In what ranks as the biggest surprise since the sun rose in the east this morning, the Robeson County Board of Commissioners, having reasoned that a 19-month audition was sufficient, decided on Monday to hire Ricky Harris as the county manager, ending his tenure as an interim.
The timing is interesting as the commissioners might want to change the subject from their decision to dump a 13-year provider of non-emergency ambulance services in favor of MED1, a Georgia company whose finances appear shaky — and whose hiring has raised questions the commissioners won’t answer and want to go away. The commissioners are also a month removed from an election, and only one commissioner faces a challenger in November, so now is a good time to make a decision that will be criticized as politics as usual in Robeson County. We in Robeson County like to moan about our elected officials, before and after we re-elect them.
One thing is for sure: The process stinks.
It wasn’t that long ago that a consultant hired by the school board when it was launching a search for the superintendent advised its members not to fake a search. The board was told that if it had a guy or gal in mind, hire that person without delay. Of course, the school board then ignored the advice, faked a search, and hired the person everyone knew would be hired — and paid the consultant.
At least the commissioners didn’t hire someone to offer advice for them to ignore.
What the commissioners don’t understand, is the long process and the predictable conclusion undermine Harris, who will be seen as a lapdog for the commissioners who was rewarded for doing as he was told. The question going forward will be does Harris get to grab the steering wheel with both hands, or will he have to share it with commissioners who don’t understand their role, or the county manager’s.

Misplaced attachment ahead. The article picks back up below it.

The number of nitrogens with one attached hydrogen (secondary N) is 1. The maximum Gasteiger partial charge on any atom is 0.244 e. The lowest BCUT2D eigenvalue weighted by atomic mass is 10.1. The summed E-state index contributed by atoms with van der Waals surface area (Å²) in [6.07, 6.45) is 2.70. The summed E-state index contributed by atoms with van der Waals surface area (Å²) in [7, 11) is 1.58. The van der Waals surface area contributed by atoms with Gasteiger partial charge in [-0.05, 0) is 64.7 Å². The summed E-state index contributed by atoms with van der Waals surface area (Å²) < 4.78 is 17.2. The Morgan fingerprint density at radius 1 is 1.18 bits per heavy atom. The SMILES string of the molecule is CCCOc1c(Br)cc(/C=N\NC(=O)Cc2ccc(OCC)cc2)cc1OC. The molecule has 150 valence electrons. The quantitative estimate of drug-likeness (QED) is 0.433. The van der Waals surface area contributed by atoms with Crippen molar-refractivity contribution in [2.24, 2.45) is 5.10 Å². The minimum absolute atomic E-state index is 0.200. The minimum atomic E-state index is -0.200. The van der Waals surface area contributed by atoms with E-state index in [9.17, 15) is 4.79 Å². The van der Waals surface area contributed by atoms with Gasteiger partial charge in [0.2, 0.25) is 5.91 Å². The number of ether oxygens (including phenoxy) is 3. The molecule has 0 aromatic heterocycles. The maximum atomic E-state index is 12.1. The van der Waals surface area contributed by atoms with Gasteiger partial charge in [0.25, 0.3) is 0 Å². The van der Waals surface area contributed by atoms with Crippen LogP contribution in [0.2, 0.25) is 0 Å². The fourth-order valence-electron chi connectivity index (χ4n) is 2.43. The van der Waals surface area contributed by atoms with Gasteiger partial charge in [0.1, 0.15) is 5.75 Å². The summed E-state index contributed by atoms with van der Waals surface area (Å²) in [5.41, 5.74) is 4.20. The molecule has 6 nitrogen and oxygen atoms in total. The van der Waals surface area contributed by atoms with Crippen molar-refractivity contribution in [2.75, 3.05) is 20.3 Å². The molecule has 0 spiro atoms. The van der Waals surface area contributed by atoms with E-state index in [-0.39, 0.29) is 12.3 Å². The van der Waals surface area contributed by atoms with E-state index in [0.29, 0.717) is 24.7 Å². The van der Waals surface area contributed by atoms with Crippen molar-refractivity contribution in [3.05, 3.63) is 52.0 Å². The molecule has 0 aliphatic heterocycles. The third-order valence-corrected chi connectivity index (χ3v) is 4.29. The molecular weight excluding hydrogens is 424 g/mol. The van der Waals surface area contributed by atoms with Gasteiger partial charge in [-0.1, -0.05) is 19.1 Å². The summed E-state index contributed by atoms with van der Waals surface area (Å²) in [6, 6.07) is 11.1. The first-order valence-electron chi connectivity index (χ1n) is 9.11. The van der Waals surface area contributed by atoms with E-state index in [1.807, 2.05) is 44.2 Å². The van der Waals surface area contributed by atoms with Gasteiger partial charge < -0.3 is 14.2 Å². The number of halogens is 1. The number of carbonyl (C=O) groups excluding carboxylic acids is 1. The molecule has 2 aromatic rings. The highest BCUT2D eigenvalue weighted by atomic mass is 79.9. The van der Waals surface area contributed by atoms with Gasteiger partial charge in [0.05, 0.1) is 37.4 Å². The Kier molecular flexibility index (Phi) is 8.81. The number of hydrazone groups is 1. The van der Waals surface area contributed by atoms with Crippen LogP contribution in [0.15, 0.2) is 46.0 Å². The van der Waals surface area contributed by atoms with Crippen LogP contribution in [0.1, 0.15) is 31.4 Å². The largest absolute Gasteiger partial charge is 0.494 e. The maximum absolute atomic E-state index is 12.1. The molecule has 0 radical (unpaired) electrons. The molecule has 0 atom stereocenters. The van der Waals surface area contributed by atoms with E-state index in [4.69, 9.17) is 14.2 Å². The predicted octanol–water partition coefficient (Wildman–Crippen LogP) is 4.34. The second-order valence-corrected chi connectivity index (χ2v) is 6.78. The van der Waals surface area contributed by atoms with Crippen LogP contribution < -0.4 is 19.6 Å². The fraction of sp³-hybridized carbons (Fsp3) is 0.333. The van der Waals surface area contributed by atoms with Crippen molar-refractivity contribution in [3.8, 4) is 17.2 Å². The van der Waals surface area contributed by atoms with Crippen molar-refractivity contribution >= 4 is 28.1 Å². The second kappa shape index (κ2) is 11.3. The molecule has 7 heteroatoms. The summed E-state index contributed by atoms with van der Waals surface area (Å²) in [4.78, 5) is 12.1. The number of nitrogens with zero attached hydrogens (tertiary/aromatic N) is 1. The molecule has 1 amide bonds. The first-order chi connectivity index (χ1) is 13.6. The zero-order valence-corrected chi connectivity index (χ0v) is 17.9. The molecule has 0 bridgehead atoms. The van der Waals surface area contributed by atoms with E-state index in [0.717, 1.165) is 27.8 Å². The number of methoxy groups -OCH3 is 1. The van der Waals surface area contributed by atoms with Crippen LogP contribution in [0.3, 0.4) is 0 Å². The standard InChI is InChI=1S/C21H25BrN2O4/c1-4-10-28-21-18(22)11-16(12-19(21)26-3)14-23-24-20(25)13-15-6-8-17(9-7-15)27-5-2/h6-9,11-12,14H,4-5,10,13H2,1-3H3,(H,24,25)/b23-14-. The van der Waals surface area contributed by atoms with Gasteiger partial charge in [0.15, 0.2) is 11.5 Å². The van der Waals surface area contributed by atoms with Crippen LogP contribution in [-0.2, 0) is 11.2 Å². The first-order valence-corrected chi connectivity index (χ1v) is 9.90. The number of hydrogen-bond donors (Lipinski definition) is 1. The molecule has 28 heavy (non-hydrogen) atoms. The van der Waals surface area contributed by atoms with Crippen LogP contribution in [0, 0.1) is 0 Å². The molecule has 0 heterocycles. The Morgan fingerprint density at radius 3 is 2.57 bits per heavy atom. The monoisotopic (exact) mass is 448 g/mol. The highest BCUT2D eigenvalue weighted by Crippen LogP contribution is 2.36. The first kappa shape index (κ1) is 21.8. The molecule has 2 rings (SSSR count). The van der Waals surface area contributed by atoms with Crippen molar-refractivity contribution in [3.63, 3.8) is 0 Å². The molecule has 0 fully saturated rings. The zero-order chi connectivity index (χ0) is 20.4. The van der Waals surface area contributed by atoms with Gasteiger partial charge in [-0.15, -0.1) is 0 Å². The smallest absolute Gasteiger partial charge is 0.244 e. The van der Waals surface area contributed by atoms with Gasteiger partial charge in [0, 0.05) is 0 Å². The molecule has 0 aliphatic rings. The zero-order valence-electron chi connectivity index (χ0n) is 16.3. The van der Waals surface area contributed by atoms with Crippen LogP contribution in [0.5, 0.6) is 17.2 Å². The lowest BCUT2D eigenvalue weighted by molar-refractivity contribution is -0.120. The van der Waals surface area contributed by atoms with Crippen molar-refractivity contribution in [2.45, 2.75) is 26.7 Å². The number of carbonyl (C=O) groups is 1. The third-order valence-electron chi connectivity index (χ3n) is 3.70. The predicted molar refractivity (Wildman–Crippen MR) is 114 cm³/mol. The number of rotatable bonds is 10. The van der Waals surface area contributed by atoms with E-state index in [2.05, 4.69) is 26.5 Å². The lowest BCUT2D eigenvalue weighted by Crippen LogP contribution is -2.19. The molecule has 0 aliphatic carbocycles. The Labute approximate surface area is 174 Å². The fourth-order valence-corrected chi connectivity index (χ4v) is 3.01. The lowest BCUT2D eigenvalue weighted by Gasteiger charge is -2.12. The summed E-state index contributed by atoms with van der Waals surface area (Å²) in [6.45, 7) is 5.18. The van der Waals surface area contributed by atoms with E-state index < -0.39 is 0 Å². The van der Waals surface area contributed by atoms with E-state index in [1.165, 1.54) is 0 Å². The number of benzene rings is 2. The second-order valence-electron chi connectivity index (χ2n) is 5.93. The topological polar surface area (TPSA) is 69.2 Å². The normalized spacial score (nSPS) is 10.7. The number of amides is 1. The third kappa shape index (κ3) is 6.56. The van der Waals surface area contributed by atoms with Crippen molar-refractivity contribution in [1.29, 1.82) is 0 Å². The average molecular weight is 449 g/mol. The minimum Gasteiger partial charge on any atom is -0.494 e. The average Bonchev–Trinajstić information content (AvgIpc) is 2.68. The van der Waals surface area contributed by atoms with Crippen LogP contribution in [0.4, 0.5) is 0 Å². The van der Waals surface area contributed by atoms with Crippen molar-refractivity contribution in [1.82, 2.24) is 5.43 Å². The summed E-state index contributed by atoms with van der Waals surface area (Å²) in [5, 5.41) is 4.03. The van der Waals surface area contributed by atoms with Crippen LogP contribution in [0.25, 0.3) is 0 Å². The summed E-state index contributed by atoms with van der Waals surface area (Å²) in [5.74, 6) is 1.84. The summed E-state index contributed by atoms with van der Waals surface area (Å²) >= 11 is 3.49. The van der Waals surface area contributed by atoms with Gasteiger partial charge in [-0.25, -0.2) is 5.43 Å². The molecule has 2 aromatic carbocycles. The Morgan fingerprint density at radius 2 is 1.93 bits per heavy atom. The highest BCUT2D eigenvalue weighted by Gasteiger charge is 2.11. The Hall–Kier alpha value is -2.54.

We want to be clear about this: Harris is qualified for the position, and is deserving.
He comes from a background as a manager in private business, which is the real world. He worked for five years as an assistant county manager and learned a bunch under County Manager Ken Windley, which Harris will acknowledge. He now has about 600 days working as the interim, and has crafted two budgets that have held the line on taxes, avoided layoffs, and tended to infrastructure needs to the extent that has been possible. This has been achieved as local governments struggle with declining revenues that have resulted from the recession.
Harris has deep roots in this county, is personable, engaging, and returns phone calls.
We have no doubt about Harris’ ability to do a good job. Our only worry is that the commissioners allow him that freedom.